Friday, July 9, 2010

Red Hill Parkway floods out ... again

The news this week that a second site is now seriously being considered for the new Ti-Cats stadium, on a greenfield no less, is raising serious questions about how committed we are to public transit improvements.   The team's owner, Bob Young, seems not at all to care about this instead favouring a "driveway to driveway" experience -- meaning more traffic gridlock.   And this is also the stadium that will host track and field and a couple of soccer matches during the 2015 Toronto Pan-Am Games.

It's a serious issue now because today the Red Hill Valley Parkway (which runs to the top of the hill where the alternate site is) got flooded out today and had to close for the second time in a week.   Despite tens of millions spent on a storm overflow system to deal with such an event, it simply couldn't cope.

The city's top engineer is now blaming the two time closure on "global warming."   Two hundred year storms in a week?    No ... we're actually used to this kind of rain during the summer.   It's our sewage plant on Woodward that can't cope with it all and causes a two foot high "lake" to back up onto the highway.    And now Mr. Young wants to build a stadium on a far less than ideal site, which could basically destroy the Eramosa Karst across the street.    Has he even spent any time in Hamilton recently and taken a look at our city plan which makes protecting greenlands and sensitive sites a priority?

Fix whatever's causing the road to flood so often, by all means.   That will probably mean a couple more overflow tanks along route.  But for heaven's sake, let's not create an even bigger disaster when 30,000 fans at the stadium will want to flush the toilet all at the same time with the filthy runaway slime running downhill, swamping dozens of cars and trucks along the way.   That will really be good for our public image which is already best summed up with the old Wayne and Shuster joke, "On a clear day, you can see Hamilton."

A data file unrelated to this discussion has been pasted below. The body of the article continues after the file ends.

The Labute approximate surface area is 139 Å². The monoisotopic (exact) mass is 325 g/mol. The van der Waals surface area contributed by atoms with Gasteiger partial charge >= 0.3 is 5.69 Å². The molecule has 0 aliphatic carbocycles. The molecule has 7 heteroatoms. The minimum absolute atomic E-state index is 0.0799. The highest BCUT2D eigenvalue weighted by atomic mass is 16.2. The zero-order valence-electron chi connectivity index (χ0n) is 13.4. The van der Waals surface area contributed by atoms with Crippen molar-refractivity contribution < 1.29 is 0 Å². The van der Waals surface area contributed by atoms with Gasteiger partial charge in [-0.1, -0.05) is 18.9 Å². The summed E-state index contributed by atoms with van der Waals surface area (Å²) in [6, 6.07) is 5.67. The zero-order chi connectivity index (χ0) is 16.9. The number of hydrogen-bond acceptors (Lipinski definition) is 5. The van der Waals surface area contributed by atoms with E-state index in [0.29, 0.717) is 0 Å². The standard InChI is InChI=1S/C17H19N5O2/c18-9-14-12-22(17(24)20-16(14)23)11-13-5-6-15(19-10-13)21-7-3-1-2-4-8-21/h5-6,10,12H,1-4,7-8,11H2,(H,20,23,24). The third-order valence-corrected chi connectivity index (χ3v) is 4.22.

Stick with the West Harbour which is much more amenable to public transit -- and can better cope with a flood out situation.   Don't eat up prime agricultural lands for the sake of a few greedy football players.   Most cities would have settled on a site and done the expropriations before the bid was submitted and the shovels in the ground the day after award.    We're more than eight months past when we won, and we still haven't figured out where it should be?

It's a no-brainer.    After today's weather, I have to ask where the brains are regarding our future infrastructure.

Vote for this post at Progressive Bloggers.

1 comment:

Anonymous said...

Why is the rain water going into sewer system ? Why not the ... Red Hill Creek ??